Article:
• 50 V.A. Musetto
    Will Marcela (wonderful Ana Geislerova) opt for brains or brawn? The answer might surprise you.
    • 48 Metascore
    • 50 V.A. Musetto
    There is also a fair amount of boy-on-boy sex, which would be the main reason for seeing No Regret, no matter what your sexual orientation might be.
    • 40 Metascore
    • 50 V.A. Musetto
    Gerren's story is fascinating, but Roberts dilutes it by going off on tangents about unsafe cosmetics and phony plastic surgeons. Both topics need exploring - just not here. There's more than enough drama in Gerren's life.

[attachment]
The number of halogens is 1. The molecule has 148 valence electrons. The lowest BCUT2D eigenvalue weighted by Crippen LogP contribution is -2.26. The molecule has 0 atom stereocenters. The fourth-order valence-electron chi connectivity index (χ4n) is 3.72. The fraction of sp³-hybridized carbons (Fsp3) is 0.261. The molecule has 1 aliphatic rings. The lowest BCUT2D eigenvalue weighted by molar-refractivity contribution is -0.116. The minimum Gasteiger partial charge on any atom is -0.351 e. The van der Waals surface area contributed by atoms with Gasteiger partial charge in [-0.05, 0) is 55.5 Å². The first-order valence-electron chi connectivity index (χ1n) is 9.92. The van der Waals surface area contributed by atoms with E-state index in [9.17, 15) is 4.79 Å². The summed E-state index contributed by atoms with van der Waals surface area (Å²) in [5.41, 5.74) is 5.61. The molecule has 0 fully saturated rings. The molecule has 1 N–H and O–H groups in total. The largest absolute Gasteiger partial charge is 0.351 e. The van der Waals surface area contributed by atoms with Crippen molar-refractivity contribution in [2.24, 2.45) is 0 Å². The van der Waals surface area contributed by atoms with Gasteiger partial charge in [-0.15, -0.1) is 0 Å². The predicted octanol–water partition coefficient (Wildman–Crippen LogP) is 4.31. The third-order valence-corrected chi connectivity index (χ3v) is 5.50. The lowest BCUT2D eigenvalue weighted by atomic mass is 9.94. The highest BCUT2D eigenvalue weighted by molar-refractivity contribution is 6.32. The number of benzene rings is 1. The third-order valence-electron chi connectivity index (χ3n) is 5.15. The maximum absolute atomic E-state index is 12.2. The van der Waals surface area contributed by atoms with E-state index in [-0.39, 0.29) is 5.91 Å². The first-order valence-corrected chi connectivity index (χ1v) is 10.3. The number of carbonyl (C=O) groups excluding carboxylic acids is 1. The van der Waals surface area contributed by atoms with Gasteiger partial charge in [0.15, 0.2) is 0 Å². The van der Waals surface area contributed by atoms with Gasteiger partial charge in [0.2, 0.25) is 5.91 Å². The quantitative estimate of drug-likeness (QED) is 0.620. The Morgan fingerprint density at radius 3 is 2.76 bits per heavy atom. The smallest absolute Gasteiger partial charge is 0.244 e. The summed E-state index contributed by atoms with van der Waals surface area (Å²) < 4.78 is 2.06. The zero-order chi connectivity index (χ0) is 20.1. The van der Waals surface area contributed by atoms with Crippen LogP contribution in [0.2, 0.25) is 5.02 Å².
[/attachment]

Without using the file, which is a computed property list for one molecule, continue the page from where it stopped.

• 52 Metascore
    • 50 V.A. Musetto
    Good-natured, lightweight fun, although clichéd and more suited to DVD and cable than the big screen.
    • 46 Metascore
    • 50 V.A. Musetto
    Matthews is supposed to be the star here, but it's Englund's hilarious, over-the-top performance that keeps Jack Brooks: Monster Slayer, by director Jon Knautz, from becoming another forgettable exercise in horror.
    • 55 Metascore
    • 50 V.A. Musetto
    Darkly funny (par for the course with Miike), visually stunning and full of references to other films.
    • 72 Metascore
    • 50 V.A. Musetto
    The fractured timeline covers five decades, which Miller weaves together, with the past shot in color and the present in black and white. Still, the soapy climax is unnecessary.
    • 46 Metascore
    • 50 V.A. Musetto
    Director-writer Seth Grossman provides a lazy narrative, with stereotypical characters and plot.
    • 61 Metascore
    • 50 V.A. Musetto
    The film is loving but shallow.
    • 34 Metascore